The concerns regarding Mr. Bean began as discomfort. Nothing concrete could be found. Many (or most) times, victims are reticent to speak out for fear of suffering further harm or alienation, particularly students. It is highly likely that if those who were concerned had spoken out, they would have been subjected to consequences.
Fellow teachers would, in likelihood lose their jobs for speaking out, or be accused of being divisive and harming school culture. (In church, I’ve seen excommunication as the outcome). Students would be left to face the teacher they don’t trust; his position would likely be protected. Parents would be ostracized. It is not a small price to pay for sharing concerns.
Yet, years later it is clear that Mr. Bean is a predator. He leaned over desks in ways that were uncomfortable. He stood in the path of one of his victims, forcing her to contend with his presence. He reached his arms around one student, making her feel violated. Let me add, she was violated.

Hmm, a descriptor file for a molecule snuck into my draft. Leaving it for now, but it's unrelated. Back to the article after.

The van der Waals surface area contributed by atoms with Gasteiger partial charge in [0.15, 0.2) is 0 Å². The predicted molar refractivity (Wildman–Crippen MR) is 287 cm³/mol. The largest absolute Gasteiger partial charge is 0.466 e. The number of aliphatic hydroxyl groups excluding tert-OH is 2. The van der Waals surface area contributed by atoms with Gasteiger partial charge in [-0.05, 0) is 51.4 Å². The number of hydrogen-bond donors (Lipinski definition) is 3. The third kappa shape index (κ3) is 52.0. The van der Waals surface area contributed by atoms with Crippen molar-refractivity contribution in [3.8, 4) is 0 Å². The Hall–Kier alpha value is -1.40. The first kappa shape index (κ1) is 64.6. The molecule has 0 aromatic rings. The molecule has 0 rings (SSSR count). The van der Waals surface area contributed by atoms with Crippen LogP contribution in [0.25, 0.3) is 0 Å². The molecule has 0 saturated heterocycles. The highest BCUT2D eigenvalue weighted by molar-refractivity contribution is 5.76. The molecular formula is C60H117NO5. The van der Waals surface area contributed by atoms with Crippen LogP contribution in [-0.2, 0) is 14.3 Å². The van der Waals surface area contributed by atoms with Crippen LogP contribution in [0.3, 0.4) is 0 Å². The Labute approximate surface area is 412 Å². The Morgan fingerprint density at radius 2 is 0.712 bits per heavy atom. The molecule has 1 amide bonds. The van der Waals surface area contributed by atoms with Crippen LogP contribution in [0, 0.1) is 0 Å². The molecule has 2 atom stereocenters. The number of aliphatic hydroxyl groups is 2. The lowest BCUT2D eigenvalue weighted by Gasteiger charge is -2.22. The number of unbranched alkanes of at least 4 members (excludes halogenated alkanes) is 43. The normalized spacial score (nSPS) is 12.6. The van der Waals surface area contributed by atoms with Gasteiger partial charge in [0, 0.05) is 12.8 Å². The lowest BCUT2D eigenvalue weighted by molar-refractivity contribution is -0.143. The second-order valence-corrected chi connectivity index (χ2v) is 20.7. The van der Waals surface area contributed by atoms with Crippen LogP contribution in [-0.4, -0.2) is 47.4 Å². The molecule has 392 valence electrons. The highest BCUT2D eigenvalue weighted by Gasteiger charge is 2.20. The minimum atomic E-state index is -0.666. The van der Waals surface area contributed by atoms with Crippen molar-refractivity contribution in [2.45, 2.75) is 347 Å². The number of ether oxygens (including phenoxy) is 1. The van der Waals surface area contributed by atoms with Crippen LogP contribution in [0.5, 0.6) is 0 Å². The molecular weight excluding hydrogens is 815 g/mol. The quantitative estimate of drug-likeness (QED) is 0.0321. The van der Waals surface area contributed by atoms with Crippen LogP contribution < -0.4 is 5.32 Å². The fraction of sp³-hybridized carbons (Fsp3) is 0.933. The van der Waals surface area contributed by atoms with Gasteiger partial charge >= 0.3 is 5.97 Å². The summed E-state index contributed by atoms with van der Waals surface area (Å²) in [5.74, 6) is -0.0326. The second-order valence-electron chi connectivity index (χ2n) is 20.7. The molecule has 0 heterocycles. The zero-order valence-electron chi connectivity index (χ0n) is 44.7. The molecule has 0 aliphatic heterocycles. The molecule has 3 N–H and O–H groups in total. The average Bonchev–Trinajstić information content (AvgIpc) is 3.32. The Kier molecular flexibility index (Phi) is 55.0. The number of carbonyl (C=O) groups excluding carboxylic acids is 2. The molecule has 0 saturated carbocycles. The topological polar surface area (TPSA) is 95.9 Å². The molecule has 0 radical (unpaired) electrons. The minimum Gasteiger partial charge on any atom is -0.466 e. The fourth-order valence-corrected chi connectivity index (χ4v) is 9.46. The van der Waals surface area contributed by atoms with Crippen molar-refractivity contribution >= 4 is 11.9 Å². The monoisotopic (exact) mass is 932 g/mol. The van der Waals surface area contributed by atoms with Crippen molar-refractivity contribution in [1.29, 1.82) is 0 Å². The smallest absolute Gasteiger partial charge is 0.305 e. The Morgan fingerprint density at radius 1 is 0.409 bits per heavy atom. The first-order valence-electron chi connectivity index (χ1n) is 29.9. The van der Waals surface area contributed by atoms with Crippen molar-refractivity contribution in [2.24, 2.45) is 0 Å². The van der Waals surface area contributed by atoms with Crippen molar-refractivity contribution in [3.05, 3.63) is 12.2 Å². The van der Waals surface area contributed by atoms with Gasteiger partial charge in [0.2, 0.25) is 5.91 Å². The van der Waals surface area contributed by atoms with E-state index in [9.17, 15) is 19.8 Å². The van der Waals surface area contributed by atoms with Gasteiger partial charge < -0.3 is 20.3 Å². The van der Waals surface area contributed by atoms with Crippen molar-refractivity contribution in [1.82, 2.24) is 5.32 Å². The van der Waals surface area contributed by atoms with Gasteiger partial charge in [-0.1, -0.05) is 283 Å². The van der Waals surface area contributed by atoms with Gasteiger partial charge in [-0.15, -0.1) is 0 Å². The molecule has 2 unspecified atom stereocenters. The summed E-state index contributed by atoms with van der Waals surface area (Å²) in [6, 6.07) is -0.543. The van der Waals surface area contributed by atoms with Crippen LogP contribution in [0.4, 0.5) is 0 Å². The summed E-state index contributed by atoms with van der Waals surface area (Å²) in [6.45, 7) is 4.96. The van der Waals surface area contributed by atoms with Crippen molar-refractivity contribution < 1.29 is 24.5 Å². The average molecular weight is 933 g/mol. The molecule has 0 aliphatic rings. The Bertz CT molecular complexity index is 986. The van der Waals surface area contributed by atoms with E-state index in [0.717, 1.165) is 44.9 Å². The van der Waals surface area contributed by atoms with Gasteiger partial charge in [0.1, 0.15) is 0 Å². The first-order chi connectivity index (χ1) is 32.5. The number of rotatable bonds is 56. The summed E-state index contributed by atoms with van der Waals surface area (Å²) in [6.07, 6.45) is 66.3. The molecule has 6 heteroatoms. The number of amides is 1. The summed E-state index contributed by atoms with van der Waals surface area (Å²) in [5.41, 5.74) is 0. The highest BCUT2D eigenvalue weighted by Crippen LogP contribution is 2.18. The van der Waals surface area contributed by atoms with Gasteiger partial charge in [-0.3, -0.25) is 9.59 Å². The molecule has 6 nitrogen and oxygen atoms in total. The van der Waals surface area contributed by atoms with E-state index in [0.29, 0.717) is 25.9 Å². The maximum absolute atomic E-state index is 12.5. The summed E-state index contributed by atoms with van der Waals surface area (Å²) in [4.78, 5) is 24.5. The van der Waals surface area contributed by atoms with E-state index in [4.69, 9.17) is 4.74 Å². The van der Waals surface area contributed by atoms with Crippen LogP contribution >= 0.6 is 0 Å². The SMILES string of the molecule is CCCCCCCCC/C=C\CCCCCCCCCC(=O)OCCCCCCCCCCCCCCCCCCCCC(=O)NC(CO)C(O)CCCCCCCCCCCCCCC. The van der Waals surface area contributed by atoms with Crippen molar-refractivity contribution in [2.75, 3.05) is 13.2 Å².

Yet, repeatedly, these concerns are downplayed as churches scramble to cover up and protect their image, and the abuser.
It’s time to learn from history, and protect those who are most vulnerable.
DISCLAIMER: Two things that the following post IS NOT:
1. It is not to discredit the church or its leaders where they made mistakes. 2. It is not an endorsement of the church or its leaders where they got it right.